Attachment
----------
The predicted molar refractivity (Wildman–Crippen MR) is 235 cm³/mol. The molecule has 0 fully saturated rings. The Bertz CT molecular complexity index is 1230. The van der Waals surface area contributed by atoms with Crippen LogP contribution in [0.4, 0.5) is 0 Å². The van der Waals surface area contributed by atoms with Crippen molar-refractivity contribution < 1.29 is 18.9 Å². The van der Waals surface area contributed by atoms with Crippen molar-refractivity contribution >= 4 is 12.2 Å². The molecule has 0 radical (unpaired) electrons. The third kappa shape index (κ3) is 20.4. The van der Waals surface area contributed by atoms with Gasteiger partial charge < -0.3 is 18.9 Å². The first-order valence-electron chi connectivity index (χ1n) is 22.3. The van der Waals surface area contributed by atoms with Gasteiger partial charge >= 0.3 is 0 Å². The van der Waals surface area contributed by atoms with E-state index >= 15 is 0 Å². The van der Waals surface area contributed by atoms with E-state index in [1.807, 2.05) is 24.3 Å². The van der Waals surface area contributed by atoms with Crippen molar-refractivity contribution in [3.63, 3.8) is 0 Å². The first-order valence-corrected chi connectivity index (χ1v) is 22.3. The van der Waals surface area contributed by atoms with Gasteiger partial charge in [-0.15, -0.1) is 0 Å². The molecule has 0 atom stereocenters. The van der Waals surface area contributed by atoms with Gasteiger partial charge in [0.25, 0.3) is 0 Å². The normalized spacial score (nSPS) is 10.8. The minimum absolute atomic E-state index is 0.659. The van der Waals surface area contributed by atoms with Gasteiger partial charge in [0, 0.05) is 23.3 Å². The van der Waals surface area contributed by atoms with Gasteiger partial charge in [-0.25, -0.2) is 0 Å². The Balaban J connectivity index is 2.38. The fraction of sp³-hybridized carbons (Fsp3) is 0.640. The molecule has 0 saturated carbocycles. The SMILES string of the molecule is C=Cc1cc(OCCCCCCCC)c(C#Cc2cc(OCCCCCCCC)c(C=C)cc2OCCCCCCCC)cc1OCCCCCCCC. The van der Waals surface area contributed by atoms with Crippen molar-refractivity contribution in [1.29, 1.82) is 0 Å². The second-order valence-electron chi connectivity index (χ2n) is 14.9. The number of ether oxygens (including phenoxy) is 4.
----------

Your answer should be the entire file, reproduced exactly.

The predicted molar refractivity (Wildman–Crippen MR) is 235 cm³/mol. The molecule has 0 fully saturated rings. The Bertz CT molecular complexity index is 1230. The van der Waals surface area contributed by atoms with Crippen LogP contribution in [0.4, 0.5) is 0 Å². The van der Waals surface area contributed by atoms with Crippen molar-refractivity contribution < 1.29 is 18.9 Å². The van der Waals surface area contributed by atoms with Crippen molar-refractivity contribution >= 4 is 12.2 Å². The molecule has 0 radical (unpaired) electrons. The third kappa shape index (κ3) is 20.4. The van der Waals surface area contributed by atoms with Gasteiger partial charge < -0.3 is 18.9 Å². The first-order valence-electron chi connectivity index (χ1n) is 22.3. The van der Waals surface area contributed by atoms with Gasteiger partial charge >= 0.3 is 0 Å². The van der Waals surface area contributed by atoms with E-state index >= 15 is 0 Å². The van der Waals surface area contributed by atoms with E-state index in [1.807, 2.05) is 24.3 Å². The van der Waals surface area contributed by atoms with Crippen molar-refractivity contribution in [3.63, 3.8) is 0 Å². The first-order valence-corrected chi connectivity index (χ1v) is 22.3. The van der Waals surface area contributed by atoms with Gasteiger partial charge in [-0.15, -0.1) is 0 Å². The molecule has 0 atom stereocenters. The van der Waals surface area contributed by atoms with Gasteiger partial charge in [0.25, 0.3) is 0 Å². The normalized spacial score (nSPS) is 10.8. The minimum absolute atomic E-state index is 0.659. The van der Waals surface area contributed by atoms with Gasteiger partial charge in [0, 0.05) is 23.3 Å². The van der Waals surface area contributed by atoms with Gasteiger partial charge in [-0.25, -0.2) is 0 Å². The Balaban J connectivity index is 2.38. The fraction of sp³-hybridized carbons (Fsp3) is 0.640. The molecule has 0 saturated carbocycles. The SMILES string of the molecule is C=Cc1cc(OCCCCCCCC)c(C#Cc2cc(OCCCCCCCC)c(C=C)cc2OCCCCCCCC)cc1OCCCCCCCC. The van der Waals surface area contributed by atoms with Crippen molar-refractivity contribution in [1.29, 1.82) is 0 Å². The second-order valence-electron chi connectivity index (χ2n) is 14.9. The number of ether oxygens (including phenoxy) is 4.